Almost three years ago, right before I first came to Penn, the "good luck" and "bon voyage" that I had been hearing all summer from friends and other well–wishers turned into “don’t party too hard!” and “remember, school comes first!” I quickly learned that Penn is wildly known as “the Social Ivy:” the Ivy most affiliated with partying.
I have never been a partier, but I was curious to see the fantastic and potentially debauched social establishments for which my school was apparently famous. So, in the beginning of freshman year, my friends and I did as the Romans do: we stood outside frat houses and waited to be invited in.
During the last party we went to that fall, a friend and I left disinterested after only fifteen minutes.
New year, new me, new Highbrow. Highbrow knows that all of you lovely Penn kids take the start of a new year and semester in stride and use the opportunity to change something about yourself. And we wanted to know just what resolutions you guys had in store for the new year. So we asked and here are your responses:
I’m hopeful every self–respecting senior has, as I do, a bucket list. I have neither the space nor chutzpah to enumerate my personal bucket list here. For those who don’t have one, take comfort in knowing that mine is too long and mostly impossible and any points of completion will surely offer little solace when it actually comes time to graduate. In thinking about how best to utilize this column to cross something off my bucket list, however, I would like to issue a formal search warrant for my apparent doppelgänger, Tanya.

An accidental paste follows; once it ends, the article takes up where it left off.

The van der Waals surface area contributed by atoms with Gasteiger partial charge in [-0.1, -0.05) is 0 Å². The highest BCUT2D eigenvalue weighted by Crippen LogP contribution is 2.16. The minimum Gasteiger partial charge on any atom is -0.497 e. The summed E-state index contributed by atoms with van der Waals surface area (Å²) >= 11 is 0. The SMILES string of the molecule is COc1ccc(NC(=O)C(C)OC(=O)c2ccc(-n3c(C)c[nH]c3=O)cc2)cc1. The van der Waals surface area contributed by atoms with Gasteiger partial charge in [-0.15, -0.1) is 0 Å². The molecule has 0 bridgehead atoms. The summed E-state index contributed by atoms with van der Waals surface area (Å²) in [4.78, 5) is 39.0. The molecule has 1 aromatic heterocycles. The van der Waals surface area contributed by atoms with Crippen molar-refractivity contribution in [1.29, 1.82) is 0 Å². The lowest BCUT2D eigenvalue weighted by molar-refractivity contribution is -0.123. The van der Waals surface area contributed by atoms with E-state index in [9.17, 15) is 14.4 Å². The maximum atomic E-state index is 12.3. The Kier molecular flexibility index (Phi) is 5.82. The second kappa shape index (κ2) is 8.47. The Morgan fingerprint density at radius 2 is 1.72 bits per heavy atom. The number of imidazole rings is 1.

If it wasn’t necessary to the comprehension of this story, I would hide the fact that I frequent Einstein’s pretty regularly.
You’ve got two choices: chocolate or vanilla. If you really like pistachio, you can technically choose pistachio, but you’re still going to get either chocolate or vanilla, so you might as well choose between those two.
At Penn, liking chocolate means you fit in.
Standing on the corner of 43rd and Market with my weight in canned food sitting like a ton of steel inside my housemate’s hiking–sized megabackpack, my spine caving into an awful kind of inverted “U,” I truly began to understand the concept of the sophomore slump.
Throughout my time at Penn, I’ve amassed a truly unfortunate number of “that girl” monikers: “that girl who tweets a lot,” “that girl who makes sarcastic comments,” “that girl with the glasses,” to name a few.
I want to propose something. I know that it’s radical, dangerously so, but, with any luck, some of this world’s problems could be solved with just one simple change in our daily lives: we should look at each other. How often do you pass someone on campus, just casually walking by, and they simply refuse to look at you?
It’s happened to the best of us. You spend the evening chatting it up with someone in your hall/suite/living unit and end with that fateful question: “Hey, what time do you have class tomorrow?” The other person answers: “10 a.m.” You obviously start at 10 and pose the question: “Hey, wanna walk over together?” The person nods excitedly and your plan is set.
Stop right there.
That was a terrible idea.
It was 2 a.m. when I got off the plane in Kolkata, India, and immediately I noticed two things: the heat, which was almost suffocating, and the condition of the airport, which consisted of only two gates.
The Word on the Street column often ends with some sort of inspirational conlusive statement. This one was going to end with praise of the concept of “discovery”. In a fit of inspiration, I decided to skip the actual article.